Jelinek, Elfriede (yĕlˈĭnĕk) [key], 1946–, Austrian novelist and playwright, b. Mürzzuschlag. A trained musician who also studied art history and theater, she began her literary career with the poems of Lisas Schatten (1967) and turned to fiction in her first novel (1970). She became a well-known and extremely controversial figure in her homeland with the publication of three novels, Die Liebhaberinnen (1975, tr. Women as Lovers, 1994), Die Ausgesperrten (1980, tr. Wonderful, Wonderful Times, 1990), and the semiautobiographical Klavierspielerin (1983, tr. The Piano Teacher, 1988; film, 2001). A fiercely feminist writer and an outspoken partisan of left-wing political views, she has often focused on issues of power and privilege, mainly the social subordination and violent sexual subjugation of women, and on Austria's Nazi past and nationalist present. She has been particularly praised for her powerful yet sensitive use of multilayered language. Her later novels include Lust (1989, tr. 1992), Die Kinder der Toten [children of the dead] (1995), and Gier (2000, tr. Greed, 2007). She is also known for her unconventional radio and stage plays, e.g., Burgtheater (1984), The Farewell (2001), and Bambiland (2003), and has written screenplays, an opera libretto, and essays. The winner of Germany's Böll (1986), Büchner (1998), and Heine (2002) prizes, she was awarded the Nobel Prize in Literature in 2004.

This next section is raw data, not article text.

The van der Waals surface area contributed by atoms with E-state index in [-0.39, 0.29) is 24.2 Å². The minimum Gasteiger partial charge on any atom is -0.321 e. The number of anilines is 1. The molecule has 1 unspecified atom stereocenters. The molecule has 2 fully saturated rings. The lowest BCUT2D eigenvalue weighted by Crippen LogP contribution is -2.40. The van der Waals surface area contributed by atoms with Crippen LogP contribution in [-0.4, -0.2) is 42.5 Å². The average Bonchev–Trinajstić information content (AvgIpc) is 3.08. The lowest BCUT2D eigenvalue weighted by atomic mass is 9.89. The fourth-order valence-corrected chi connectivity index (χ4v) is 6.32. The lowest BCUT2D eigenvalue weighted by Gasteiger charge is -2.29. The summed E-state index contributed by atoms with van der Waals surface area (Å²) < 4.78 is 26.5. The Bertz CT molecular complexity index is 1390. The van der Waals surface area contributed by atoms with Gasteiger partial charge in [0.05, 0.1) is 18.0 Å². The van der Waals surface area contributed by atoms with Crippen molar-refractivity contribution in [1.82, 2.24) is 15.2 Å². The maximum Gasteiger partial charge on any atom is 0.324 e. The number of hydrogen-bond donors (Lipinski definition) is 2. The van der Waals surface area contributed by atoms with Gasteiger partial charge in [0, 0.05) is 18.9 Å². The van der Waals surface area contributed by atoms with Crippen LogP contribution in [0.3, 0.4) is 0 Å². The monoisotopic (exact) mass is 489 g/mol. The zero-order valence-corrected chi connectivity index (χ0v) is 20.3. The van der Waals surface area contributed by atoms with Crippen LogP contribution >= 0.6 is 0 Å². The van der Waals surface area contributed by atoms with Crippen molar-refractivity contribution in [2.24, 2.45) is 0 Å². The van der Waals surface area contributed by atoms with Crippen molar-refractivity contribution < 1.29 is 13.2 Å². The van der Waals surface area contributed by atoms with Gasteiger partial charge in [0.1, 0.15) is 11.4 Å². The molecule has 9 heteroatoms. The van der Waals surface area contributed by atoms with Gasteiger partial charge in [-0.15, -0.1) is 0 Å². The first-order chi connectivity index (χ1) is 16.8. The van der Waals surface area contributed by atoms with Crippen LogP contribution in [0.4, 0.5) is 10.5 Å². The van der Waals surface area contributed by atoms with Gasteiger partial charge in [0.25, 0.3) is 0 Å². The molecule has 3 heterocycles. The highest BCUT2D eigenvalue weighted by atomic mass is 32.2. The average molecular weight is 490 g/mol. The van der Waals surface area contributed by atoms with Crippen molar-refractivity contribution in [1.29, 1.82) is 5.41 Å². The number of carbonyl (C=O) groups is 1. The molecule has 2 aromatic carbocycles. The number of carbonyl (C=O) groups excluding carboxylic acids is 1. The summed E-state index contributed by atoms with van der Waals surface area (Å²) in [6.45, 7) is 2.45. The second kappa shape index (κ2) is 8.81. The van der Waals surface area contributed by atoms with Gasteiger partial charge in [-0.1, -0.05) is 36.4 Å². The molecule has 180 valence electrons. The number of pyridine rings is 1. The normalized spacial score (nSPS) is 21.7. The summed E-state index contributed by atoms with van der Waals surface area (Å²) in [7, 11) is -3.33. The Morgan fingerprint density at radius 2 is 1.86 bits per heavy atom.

See studies by A. Fiddler (1994) and J. B. Johns and K. Arens, ed. (1994).
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